Manage Your Projections
I felt myself holding my breath as my client described a particularly challenging board member. He told me how a director had been belligerent and even threatening in 1:1 meetings, and how her aggressive tone had cowed other directors into not expressing their views. Finally he used the word – bully – to describe her, and I forced myself to breathe and relax, even though I felt like getting angry.
I have a very strong personal reaction to bullies, and knowing that this is so activating for me is an important part of my self-awareness. All of us have our hot buttons, and most of these will not change once we become adults. Ensuring that these hot buttons don’t become blind spots is one of our most important personal challenges, even more so for senior leaders as our behavior becomes amplified.
If we don’t manage our hot buttons, they become unconscious projections that distort our view of the world. Remember the classic Rorschach Inkblot Test? This was a popular psychological test in the 1960s – it has since been discredited as an assessment tool but it is still fun to look at the images. The idea of the test is to assess a subject’s projections by asking for his or her interpretation of various ambiguous inkblot images. Here is the first inkblot image:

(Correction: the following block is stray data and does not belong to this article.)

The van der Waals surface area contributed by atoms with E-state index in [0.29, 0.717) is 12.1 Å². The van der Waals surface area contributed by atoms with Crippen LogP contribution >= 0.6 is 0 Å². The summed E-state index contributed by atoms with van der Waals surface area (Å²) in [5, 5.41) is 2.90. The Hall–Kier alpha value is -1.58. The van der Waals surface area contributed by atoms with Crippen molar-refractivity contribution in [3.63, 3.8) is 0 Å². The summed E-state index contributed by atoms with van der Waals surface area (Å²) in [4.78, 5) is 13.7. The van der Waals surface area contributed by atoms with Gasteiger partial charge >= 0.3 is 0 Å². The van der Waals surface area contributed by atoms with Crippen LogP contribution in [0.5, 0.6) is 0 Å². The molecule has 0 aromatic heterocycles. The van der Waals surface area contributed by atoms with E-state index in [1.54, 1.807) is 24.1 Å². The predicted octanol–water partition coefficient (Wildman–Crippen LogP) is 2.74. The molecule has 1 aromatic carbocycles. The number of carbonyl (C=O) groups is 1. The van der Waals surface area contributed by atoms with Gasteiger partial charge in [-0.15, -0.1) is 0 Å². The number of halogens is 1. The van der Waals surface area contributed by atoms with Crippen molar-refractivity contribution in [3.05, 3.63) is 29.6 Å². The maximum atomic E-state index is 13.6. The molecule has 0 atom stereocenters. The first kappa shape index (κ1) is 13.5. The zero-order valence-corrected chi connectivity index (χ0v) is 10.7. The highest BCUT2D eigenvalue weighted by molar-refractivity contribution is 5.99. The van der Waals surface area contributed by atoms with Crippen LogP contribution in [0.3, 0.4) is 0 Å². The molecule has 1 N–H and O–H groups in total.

Many people see a moth or a butterfly or a bat. But I see this as the face of a menacing bully. I will probably always see some kind of an angry face in this image, but with the benefit of self-awareness I can at least understand why this happens to me, and I can stay open to how other people might view the same image as a butterfly. This is the process of managing your projections.
In the example of my client describing the bullying director, I was very aware of my visceral reaction. I felt like telling my client to fight back and to call out this behavior in front of the entire Board, but I caught myself. I forced myself to see beyond my own projection, and explored a broad range of potential responses with my client. Then together, we determined the most appropriate course of action for this situation.
This is primarily an internal negotiation although, sometimes, one can call out a hot button in the room. In my example I might actually have said to my client, “Just so you know, I have a real issue with bullies, so my instinct is to confront her directly. There are other approaches that we need to discuss, and I want to make sure that my projection doesn’t influence our discussion too much.”
Your projections will be different from mine – you might react to rigid thinking, or lack of structure, or the colour green, or countless other things that have a specific meaning for you. Regardless of what your projections are, it is critical that you get a handle on them. You can do some of this work on your own, but it is important to also get feedback, as other people will see things that you don’t. Friends and colleagues can give you input, spouses and children are great sources of unfiltered feedback and, yes, this is a great topic to explore with your coach!